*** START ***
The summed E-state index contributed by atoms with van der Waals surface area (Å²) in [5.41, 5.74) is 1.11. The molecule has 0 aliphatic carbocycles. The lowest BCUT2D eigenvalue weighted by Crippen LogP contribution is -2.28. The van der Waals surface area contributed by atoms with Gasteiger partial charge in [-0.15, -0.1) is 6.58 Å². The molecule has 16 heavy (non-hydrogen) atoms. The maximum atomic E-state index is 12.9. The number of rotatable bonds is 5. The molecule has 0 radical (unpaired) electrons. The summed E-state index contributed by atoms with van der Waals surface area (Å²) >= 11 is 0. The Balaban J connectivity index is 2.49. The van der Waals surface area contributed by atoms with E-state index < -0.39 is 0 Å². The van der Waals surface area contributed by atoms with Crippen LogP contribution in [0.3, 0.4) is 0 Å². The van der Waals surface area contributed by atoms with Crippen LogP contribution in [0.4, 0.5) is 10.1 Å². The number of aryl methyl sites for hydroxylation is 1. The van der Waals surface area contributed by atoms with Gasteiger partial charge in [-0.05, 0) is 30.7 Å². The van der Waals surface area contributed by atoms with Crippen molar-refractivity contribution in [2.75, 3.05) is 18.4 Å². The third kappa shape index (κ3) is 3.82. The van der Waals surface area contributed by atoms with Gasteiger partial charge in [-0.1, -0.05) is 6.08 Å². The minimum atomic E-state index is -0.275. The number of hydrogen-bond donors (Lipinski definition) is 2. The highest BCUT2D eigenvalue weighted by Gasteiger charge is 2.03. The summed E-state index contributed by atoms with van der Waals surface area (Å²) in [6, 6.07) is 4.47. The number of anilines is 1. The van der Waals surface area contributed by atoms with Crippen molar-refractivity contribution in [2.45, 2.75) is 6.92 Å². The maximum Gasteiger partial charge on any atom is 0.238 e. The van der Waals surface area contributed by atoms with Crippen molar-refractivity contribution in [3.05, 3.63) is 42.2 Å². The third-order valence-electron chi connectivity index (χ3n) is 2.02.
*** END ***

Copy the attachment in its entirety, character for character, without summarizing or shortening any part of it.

The summed E-state index contributed by atoms with van der Waals surface area (Å²) in [5.41, 5.74) is 1.11. The molecule has 0 aliphatic carbocycles. The lowest BCUT2D eigenvalue weighted by Crippen LogP contribution is -2.28. The van der Waals surface area contributed by atoms with Gasteiger partial charge in [-0.15, -0.1) is 6.58 Å². The molecule has 16 heavy (non-hydrogen) atoms. The maximum atomic E-state index is 12.9. The number of rotatable bonds is 5. The molecule has 0 radical (unpaired) electrons. The summed E-state index contributed by atoms with van der Waals surface area (Å²) >= 11 is 0. The Balaban J connectivity index is 2.49. The van der Waals surface area contributed by atoms with E-state index < -0.39 is 0 Å². The van der Waals surface area contributed by atoms with Crippen LogP contribution in [0.3, 0.4) is 0 Å². The van der Waals surface area contributed by atoms with Crippen LogP contribution in [0.4, 0.5) is 10.1 Å². The number of aryl methyl sites for hydroxylation is 1. The van der Waals surface area contributed by atoms with Gasteiger partial charge in [-0.05, 0) is 30.7 Å². The van der Waals surface area contributed by atoms with Crippen molar-refractivity contribution in [2.75, 3.05) is 18.4 Å². The third kappa shape index (κ3) is 3.82. The van der Waals surface area contributed by atoms with Gasteiger partial charge in [-0.1, -0.05) is 6.08 Å². The minimum atomic E-state index is -0.275. The number of hydrogen-bond donors (Lipinski definition) is 2. The highest BCUT2D eigenvalue weighted by Gasteiger charge is 2.03. The summed E-state index contributed by atoms with van der Waals surface area (Å²) in [6, 6.07) is 4.47. The number of anilines is 1. The van der Waals surface area contributed by atoms with Crippen molar-refractivity contribution in [2.45, 2.75) is 6.92 Å². The maximum Gasteiger partial charge on any atom is 0.238 e. The van der Waals surface area contributed by atoms with Crippen molar-refractivity contribution in [3.05, 3.63) is 42.2 Å². The third-order valence-electron chi connectivity index (χ3n) is 2.02.